[11] As Moore v. Beaufort County, N.C. made clear, the Fourth Circuit has recognized at least four consent decrees entered in settlement of voting rights disputes in North Carolina that have incorporated limited voting. 936 F.2d at 164. Limited voting has also been approved by courts in many other states, including Pennsylvania, Connecticut and Alabama. See, e.g., Kaelin v. Warden, 334 F. Supp. 602 (E.D.Pa.1971); LoFrisco v. Schaffer, 341 F. Supp. 743 (D.Conn.), aff'd, 409 U.S. 972, 93 S. Ct. 313, 34 L. Ed. 2d 236 (1972); Orloski v. Davis, 564 F. Supp. 526 (M.D.Pa.1983); Dillard v. Town of Cuba, 708 F. Supp. 1244 (M.D.Ala.1988). In fact, limited voting is a long-recognized method of ameliorating any consistent lack of minority representation. See Richard L. Engstrom, Modified Multi-Seat Election Systems as Remedies for Minority Vote Dilution, 31 STETSON L.REV. 743,758-60 (1992); Joseph F. Zimmerman, The Federal Voting Rights Act and Alternative Election Systems, 19 WM. & MARY L.REV. 621, 652-54 (1978).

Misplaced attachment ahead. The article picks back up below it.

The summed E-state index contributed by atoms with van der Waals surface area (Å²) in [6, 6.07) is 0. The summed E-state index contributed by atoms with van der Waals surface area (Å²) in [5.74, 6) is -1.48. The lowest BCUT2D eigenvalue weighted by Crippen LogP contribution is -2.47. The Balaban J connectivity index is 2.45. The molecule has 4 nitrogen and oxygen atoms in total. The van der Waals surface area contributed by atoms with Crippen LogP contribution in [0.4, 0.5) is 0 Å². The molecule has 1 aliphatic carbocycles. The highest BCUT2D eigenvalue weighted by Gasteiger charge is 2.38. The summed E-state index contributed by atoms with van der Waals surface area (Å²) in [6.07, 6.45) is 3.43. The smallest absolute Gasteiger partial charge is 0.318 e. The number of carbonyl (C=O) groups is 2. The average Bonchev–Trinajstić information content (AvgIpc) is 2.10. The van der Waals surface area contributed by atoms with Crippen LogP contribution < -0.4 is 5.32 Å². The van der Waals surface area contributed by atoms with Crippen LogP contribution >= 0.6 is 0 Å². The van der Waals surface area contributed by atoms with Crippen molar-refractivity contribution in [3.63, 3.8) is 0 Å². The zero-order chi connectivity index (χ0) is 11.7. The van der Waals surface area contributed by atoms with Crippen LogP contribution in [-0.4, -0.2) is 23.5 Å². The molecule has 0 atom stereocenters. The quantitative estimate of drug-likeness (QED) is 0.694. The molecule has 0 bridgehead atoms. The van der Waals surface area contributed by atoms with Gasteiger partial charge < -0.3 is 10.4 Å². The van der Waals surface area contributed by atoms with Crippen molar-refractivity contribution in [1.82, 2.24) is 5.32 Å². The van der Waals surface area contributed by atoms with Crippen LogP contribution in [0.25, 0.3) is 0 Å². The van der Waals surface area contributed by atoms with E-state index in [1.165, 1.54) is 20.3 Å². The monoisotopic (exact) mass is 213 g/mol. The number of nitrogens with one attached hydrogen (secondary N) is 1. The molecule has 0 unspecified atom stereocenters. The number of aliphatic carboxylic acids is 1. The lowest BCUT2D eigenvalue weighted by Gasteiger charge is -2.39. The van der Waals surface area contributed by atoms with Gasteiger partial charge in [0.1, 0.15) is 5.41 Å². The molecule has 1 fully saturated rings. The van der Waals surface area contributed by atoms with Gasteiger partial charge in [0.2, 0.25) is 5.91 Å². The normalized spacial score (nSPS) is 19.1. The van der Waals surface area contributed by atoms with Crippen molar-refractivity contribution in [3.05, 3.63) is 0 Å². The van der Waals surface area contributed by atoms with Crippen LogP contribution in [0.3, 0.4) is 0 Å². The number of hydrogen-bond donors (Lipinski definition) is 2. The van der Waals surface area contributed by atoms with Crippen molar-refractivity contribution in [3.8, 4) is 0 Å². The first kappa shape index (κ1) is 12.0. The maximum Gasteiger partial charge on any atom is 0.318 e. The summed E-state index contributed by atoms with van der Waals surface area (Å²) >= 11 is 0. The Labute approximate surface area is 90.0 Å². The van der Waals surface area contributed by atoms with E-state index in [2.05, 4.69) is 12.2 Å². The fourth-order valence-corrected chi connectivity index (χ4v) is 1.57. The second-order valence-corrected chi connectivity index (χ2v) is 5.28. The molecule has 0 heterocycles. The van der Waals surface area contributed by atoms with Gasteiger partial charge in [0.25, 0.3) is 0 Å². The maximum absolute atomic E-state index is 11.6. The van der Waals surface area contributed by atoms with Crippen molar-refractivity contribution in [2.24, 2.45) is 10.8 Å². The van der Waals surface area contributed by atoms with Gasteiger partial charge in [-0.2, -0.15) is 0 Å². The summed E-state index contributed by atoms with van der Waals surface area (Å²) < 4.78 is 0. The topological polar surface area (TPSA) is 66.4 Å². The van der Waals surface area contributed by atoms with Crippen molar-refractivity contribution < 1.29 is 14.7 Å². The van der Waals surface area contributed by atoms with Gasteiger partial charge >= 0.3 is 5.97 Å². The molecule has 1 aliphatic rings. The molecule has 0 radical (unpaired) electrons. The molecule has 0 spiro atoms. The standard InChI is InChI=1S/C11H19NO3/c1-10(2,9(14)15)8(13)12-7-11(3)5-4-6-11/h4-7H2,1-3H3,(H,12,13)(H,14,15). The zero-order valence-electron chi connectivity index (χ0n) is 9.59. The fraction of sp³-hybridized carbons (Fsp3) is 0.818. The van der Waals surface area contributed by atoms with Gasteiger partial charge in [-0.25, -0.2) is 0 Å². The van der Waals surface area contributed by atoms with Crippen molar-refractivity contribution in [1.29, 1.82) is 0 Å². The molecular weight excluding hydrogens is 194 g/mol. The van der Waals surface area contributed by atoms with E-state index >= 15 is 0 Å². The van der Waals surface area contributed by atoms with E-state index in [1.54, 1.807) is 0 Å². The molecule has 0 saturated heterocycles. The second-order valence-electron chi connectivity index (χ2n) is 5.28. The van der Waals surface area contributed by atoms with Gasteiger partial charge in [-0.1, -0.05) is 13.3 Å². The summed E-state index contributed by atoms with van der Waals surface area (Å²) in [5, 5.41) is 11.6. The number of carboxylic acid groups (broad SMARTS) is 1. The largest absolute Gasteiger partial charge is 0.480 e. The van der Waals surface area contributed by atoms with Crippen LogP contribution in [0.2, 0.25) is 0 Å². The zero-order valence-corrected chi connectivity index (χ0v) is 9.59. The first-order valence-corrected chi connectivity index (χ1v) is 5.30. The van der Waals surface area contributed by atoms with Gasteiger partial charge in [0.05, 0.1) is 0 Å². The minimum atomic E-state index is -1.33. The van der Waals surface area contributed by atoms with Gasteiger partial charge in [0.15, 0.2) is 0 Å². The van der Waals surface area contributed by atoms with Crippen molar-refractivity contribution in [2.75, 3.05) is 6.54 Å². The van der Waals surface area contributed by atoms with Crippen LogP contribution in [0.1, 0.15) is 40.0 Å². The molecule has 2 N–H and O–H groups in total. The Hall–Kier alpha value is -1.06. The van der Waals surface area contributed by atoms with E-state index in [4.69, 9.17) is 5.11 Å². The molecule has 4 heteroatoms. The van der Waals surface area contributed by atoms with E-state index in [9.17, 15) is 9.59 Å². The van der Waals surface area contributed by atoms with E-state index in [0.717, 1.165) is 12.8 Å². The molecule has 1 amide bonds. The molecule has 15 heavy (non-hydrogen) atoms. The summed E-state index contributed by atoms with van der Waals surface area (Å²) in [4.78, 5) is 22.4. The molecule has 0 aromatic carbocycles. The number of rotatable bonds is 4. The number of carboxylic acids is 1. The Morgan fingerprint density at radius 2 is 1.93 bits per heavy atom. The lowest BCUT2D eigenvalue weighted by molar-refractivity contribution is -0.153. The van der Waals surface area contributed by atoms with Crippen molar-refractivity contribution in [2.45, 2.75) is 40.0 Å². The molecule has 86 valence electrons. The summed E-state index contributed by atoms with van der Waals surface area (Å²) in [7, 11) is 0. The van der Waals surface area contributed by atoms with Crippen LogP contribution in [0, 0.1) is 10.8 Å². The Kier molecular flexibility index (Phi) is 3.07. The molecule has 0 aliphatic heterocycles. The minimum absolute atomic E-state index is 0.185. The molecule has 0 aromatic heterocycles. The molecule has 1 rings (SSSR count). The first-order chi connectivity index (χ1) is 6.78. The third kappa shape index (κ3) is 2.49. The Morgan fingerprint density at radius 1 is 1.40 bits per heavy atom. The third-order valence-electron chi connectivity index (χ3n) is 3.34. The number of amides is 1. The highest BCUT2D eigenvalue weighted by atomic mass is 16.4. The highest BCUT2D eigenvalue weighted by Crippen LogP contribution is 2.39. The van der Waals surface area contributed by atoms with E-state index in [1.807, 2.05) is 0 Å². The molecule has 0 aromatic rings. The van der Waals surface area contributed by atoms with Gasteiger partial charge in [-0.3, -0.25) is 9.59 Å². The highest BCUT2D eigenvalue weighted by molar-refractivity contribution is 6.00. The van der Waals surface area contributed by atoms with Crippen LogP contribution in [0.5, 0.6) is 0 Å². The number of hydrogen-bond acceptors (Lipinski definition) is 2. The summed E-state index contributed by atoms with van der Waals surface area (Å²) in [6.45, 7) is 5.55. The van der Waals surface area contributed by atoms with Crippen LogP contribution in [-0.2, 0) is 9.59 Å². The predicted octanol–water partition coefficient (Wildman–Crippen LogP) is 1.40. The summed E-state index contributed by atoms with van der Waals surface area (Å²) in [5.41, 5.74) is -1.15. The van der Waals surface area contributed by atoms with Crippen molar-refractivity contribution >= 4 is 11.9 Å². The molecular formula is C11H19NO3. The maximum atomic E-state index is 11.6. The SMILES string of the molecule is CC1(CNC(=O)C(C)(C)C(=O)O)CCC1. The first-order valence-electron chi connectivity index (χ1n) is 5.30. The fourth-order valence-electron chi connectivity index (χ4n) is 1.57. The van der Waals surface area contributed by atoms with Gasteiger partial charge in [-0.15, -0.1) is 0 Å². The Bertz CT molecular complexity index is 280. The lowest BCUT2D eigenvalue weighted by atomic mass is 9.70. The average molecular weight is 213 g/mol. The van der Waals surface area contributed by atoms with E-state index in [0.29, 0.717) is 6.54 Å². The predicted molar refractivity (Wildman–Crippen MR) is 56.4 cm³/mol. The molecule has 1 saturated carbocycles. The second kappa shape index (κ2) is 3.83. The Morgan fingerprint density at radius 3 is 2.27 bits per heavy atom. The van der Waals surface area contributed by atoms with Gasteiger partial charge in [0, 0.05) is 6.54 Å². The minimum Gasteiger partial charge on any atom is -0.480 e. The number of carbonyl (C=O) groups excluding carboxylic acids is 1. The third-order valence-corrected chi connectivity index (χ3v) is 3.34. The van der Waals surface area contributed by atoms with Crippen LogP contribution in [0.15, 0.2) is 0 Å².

[12] Plaintiffs also raise a Fifteenth Amendment claim with respect to the appointment of the two Commissioners, inferentially claiming that the appointment violated their right to vote, on account of race. Second Amended Complain, ¶ 28. The Fifteenth Amendment provides that "[t]he right of citizens of the United States to vote shall not be denied or abridged by the United States or any State on account of race, color, or previous condition of servitude." There is no Fifteenth Amendment violation in this case. This case does not involve a Fifteenth Amendment issue.

[13] Counsel for Plaintiffs likewise said his client would not be placated by a decision that would only read out of the Consent Decree the interim "appointment" aspect.